Review

Review | Star Wars: The Last Jedi

Star Wars: The Last Jedi is a story that neither plays safe nor panders to nostalgia but instead goes against ones expectations.  

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Star Wars: The Force Awakens was an outstanding film but due to the pressure, ended up having to play it safe while pandering to the audiences nostalgia. The Last Jedi would not be able to get away with being safe and would actually need to some risks. It succeed at going against audience expectations to deliver an unforgettable story.

Before watching this film, it’s best advise not to have a sense of expectation. Not because the film is bad but because it lacks predictability. No it’s not an Empire Strikes Back clone, no the heroes will not come out on top and the questions you had will not be answered. In an era dominated by nostalgia, The Last Jedi avoids the cliches by completely going against what one may expect to happen.

Warning: Spoiler Alert

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The First Order Strikes Back

Following the events of The Force Awakens, the New Republic has been decimated and the First Order is making a move to take complete control of the galaxy. In an attempt to wipe out the Resistance, General Hux launches an attack against their stronghold. Poe Dameron leads an attack against a First Order Dreadnought that results in a Pyrrhic victory. This victory is short lived as the Kylo Ren leads an attack that incapacitates General Leia and wipes out most of the Resistance leadership.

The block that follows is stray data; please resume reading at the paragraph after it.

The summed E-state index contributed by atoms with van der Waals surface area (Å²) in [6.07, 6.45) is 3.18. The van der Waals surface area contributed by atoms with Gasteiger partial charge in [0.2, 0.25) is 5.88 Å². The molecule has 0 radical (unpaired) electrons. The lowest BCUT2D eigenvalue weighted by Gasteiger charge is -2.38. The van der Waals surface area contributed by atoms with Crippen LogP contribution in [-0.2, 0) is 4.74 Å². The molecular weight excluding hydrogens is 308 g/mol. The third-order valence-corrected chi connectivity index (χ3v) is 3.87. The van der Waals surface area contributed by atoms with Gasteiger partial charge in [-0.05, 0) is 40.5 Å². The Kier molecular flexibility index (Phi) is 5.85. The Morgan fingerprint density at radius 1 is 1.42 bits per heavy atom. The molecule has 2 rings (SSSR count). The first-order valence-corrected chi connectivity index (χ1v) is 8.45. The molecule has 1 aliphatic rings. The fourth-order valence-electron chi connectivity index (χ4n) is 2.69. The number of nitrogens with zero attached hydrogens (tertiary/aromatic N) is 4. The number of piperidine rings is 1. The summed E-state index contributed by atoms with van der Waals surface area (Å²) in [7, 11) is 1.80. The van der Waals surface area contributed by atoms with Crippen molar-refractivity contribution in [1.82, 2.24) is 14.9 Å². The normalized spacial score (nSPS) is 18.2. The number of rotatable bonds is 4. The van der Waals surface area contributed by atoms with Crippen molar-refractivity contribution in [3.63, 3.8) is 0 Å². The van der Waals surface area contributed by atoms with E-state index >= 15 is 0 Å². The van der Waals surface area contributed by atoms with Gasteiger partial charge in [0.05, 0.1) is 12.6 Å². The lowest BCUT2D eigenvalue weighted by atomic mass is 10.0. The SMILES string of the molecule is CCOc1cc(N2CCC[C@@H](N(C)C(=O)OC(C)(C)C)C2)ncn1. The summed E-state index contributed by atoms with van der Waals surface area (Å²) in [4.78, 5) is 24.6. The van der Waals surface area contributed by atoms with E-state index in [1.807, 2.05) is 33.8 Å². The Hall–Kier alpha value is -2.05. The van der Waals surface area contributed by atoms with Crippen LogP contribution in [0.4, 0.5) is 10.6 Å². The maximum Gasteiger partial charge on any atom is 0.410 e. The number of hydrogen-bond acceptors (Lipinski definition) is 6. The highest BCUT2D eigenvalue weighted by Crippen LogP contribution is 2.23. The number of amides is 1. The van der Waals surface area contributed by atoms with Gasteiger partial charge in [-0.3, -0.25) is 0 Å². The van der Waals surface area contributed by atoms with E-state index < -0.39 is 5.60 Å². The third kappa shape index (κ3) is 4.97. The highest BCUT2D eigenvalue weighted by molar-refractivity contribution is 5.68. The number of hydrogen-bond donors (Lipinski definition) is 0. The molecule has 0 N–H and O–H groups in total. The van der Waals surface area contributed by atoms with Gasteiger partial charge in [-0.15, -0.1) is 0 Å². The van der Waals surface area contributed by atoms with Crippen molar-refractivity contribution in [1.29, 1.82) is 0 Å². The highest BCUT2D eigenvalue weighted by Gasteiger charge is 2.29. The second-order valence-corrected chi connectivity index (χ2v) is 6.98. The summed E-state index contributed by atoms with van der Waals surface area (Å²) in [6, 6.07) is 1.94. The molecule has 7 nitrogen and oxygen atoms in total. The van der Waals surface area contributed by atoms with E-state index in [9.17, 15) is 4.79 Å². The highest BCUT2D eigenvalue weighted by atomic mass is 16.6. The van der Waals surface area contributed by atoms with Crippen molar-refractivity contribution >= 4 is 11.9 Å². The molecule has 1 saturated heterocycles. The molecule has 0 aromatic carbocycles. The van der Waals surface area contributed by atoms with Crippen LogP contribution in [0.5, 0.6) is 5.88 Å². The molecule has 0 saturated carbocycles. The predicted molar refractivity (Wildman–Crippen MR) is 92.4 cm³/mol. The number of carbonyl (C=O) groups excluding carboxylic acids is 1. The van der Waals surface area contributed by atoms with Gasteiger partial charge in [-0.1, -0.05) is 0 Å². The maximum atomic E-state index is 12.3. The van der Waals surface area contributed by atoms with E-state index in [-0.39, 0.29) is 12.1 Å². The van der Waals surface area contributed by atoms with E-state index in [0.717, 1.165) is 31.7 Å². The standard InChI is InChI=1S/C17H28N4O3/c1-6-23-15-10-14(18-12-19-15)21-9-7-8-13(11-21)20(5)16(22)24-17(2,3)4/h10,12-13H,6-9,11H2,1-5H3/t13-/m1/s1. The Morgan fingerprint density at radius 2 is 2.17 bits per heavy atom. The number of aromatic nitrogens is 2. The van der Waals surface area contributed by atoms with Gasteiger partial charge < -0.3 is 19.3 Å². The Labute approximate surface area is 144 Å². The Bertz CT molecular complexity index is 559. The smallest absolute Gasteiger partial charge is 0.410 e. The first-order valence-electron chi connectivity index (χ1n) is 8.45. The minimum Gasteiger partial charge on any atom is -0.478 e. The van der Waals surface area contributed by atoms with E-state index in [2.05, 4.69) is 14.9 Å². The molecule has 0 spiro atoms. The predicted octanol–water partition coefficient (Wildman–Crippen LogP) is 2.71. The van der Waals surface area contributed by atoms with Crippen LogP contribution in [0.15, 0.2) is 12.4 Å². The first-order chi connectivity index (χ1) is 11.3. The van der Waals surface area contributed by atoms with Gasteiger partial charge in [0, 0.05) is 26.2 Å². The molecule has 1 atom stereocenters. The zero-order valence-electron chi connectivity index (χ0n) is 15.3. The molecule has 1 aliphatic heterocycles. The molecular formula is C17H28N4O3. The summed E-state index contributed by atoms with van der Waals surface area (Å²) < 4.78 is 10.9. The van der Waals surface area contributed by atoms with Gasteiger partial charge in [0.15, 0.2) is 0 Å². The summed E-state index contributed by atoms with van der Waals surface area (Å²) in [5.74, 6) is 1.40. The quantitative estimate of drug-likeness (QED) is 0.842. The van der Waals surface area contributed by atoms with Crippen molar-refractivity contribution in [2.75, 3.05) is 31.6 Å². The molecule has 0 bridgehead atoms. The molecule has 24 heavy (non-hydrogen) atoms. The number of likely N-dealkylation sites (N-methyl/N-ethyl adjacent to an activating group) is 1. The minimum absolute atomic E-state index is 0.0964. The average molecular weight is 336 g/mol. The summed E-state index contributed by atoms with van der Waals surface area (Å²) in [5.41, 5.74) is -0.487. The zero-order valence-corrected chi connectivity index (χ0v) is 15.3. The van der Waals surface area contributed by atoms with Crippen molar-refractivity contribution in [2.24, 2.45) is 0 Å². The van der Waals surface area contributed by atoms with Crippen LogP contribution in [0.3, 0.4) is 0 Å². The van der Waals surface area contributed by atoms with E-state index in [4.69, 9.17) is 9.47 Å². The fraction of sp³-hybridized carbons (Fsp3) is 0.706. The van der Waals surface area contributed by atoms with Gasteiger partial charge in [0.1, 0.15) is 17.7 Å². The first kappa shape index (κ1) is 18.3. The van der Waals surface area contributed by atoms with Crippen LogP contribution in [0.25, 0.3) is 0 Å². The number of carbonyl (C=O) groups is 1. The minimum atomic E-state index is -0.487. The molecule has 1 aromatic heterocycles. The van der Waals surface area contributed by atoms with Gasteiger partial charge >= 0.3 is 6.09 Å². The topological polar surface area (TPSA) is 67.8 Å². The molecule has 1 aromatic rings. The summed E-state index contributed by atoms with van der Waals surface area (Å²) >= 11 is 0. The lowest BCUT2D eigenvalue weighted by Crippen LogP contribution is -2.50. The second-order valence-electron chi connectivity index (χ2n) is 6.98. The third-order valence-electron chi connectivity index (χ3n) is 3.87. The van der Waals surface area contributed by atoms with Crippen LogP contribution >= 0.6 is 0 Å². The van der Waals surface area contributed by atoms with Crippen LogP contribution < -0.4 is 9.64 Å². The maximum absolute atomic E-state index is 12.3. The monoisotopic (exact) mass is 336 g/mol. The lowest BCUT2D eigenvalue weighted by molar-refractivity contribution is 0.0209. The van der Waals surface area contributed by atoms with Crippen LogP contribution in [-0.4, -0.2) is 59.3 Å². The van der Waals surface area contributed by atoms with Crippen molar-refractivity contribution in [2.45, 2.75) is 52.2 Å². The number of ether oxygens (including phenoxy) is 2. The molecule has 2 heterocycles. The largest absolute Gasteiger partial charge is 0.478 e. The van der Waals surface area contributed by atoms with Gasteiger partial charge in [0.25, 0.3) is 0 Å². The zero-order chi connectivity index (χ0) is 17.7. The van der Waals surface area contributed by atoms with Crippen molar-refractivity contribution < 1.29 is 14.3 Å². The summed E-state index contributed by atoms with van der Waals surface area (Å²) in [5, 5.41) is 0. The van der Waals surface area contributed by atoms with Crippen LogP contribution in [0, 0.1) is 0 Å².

Vice Admiral Amilyn Holdo is put in command of the remaining Resistance forces but is keeping Poe in the dark regarding a plan of action. This leads to Finn and Rose Tico to form their own plan by finding a code breaker who could help them shutdown a tracking device on Supreme Leader Snoke flagship.

Meanwhile; Rey has found Luke Skywalker on Ahch-To but he has lost the will to preserve the Jedi Order and bring balance to the force. Haunted by his failure of having lost Ben Solo to the Dark Side, he is hesitant to take on another padawan. It’s during this time when Rey begins to build a bond with Kylo Ren through a telepathic connection in the Force.

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The Force Unleashed

Rian Johnson wasn’t going to play it safe nor pander to nostalgia, he wanted to take a risk and it paid-off. The Last Jedi is an entry that defies expectations and predictability in favor of a gritty struggle in which our heroes have little hope.

Nothing will happen as one would expect and many questions go unanswered or are not the big surprised fans wanted. Rey isn’t the decedent of noble warriors, Supreme Leader Snoke goes down easily, Kylo Ren becomes more powerful than his grandfather and rarely will good triumph over darkness. Yet this works to its advantage because Rey’s story breaks from the “birth right” troupes and forces her to forge her own destiny. The lack of a backstory for Snoke means the film isn’t boggled down by unneeded exposition while setting up Kylo Ren to be the true villain of the new trilogy.